The consequences of burnout can be detrimental, so give your mental health the care it deserves.
The topic of burnout has perhaps never been discussed with such frequency in the mainstream as it is today, with COVID-19, fluctuating work environments, and the stress of uncertainty persisting for so long. Though relevant to all, burnout is a topic particularly important for those in the AEC industry. AEC professionals often find themselves working very long hours in entrepreneurial settings, where working harder is rewarded by clients and managers alike. Rise-and-grind culture may enable workers to overperform in the short-term, but studies show that the consequences are usually detrimental.
Not just a buzzword. Psychological Science reports that persistent cynicism, overworking, and stress can lead to a rewiring of neural circuits in the brain, making negative thought patterns increasingly automatic. This is burnout. This explains why those experiencing burnout struggle to think clearly and control negative feelings. On a job site, this can be a dangerous mindset. When disruptions arise and unforeseen challenges present themselves, a burned out professional will be more likely to react emotionally and have trouble problem-solving.
Find a company that values employee mental health. Often, company culture sets the tone for how comfortable an employee feels prioritizing mental health. Colliers Engineering & Design has implemented myriad practices and initiatives to encourage work-life balance and promote employee wellness. The firm has most recently made a change in HR policy for sick time off, adding mental health days as a formal benefit. With a Diversity & Inclusion Committee, Women’s Organization, Parent Resource Center, Wellness Committee, and comprehensive benefits packages, Colliers Engineering & Design does its best to offer its employees the resources they need to avoid burnout.
Avoiding persistent overworking. Boundaries expert and author Nedra Glover Tawwab emphasizes the importance of boundaries for preventing burnout, especially in the age of home offices and email on smart phones. Limiting hours and days of the week dedicated to work, when possible, is ideal. She also teaches that we should be proactive when it comes to self-care.
Colliers Engineering & Design’s Women’s Organization hosted a Work-Life-Balance Panel discussion, where employees asked advice from a variety of panelists, included a similar message. As they said, there is value in carving out time before and after work for quiet moments, and for family and friends. Whether that is waking up early to read and sip on coffee in peace, or committing to a nightly walk with a spouse, it is important to cultivate joy outside of working hours.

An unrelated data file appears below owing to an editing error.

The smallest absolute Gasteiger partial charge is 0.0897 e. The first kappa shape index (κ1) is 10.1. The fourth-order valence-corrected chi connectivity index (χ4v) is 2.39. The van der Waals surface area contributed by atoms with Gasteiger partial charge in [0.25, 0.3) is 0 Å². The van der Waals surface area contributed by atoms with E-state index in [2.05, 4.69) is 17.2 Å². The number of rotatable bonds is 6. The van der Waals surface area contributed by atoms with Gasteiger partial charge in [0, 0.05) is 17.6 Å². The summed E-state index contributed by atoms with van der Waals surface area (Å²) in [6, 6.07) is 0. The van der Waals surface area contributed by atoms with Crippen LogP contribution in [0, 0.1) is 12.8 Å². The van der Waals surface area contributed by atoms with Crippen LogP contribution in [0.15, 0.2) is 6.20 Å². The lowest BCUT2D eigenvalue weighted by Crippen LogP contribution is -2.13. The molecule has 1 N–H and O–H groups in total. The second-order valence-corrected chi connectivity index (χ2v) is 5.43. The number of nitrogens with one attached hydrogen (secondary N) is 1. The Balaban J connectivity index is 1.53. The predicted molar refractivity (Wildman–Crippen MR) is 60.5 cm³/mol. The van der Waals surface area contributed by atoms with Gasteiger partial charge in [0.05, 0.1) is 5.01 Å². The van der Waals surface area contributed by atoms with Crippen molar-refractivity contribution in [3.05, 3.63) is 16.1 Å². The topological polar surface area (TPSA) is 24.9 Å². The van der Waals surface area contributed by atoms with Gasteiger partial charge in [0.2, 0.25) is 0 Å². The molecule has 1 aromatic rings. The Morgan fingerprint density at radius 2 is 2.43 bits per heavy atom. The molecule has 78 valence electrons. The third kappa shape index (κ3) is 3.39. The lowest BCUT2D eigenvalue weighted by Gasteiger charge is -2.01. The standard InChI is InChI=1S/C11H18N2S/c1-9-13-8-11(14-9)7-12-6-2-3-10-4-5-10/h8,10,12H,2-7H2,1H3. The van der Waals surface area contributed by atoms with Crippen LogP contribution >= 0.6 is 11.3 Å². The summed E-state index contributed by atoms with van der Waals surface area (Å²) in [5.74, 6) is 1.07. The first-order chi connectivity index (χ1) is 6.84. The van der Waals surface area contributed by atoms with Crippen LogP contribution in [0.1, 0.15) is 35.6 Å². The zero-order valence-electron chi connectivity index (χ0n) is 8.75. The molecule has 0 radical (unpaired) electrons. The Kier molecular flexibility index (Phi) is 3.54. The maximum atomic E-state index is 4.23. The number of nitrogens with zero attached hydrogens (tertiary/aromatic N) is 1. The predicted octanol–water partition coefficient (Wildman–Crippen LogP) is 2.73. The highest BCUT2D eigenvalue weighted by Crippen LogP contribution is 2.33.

Preventing incessant cynicism. As Simply Psychology explains, if you continually solidify the thought that Monday is the worst and Friday afternoon means freedom, the prophecy can become self-fulfilling. Make positive associations with work to avoid only associating it with stress and negativity. This may look like bringing personal items that spark joy to keep at your desk, bringing foods you enjoy for lunch, dressing in a way that feels comfortable and makes you feel good about yourself, and limiting negative self-talk. At Colliers Engineering & Design, the firm provides free bagels and fruit on Thursdays, which adds fun to the weekday.
Negating work stress. Sometimes, a job has unavoidable aggravations or exceptionally high-performance expectations. The mental health experts at Talk Space recommend taking the time to recognize small wins. For many in the AEC industry, it takes months or years to finish a job, which may not give the instant gratification that completing a smaller job in a shorter period does. But progress happens day-by-day. Initiated a difficult conversation that went well? Finished the resume portion of a proposal? Did a safety check before starting a day in the field? Spend time feeling the fulfillment of small wins and tasks completed along the way.
Stay organized using to-do lists and schedules and keep your files up to date. According to Psychology Today, seeing your tasks written down and visually tracking their completion can strengthen your reward response, and give you a hit of dopamine, which becomes a satisfying intrinsic motivation to keep going through the next task.
Start today. Just as an old building needs inspection, so does your mental health. And just as many job sites require routine change detection and inspection, so do you. Your greatest asset is your mind, so give it the care it deserves.
Alexis Eades is a communications specialist for Colliers Engineering & Design. A graduate of Rutgers University, she has a passion for writing, learning, and traveling. You can read more from her here.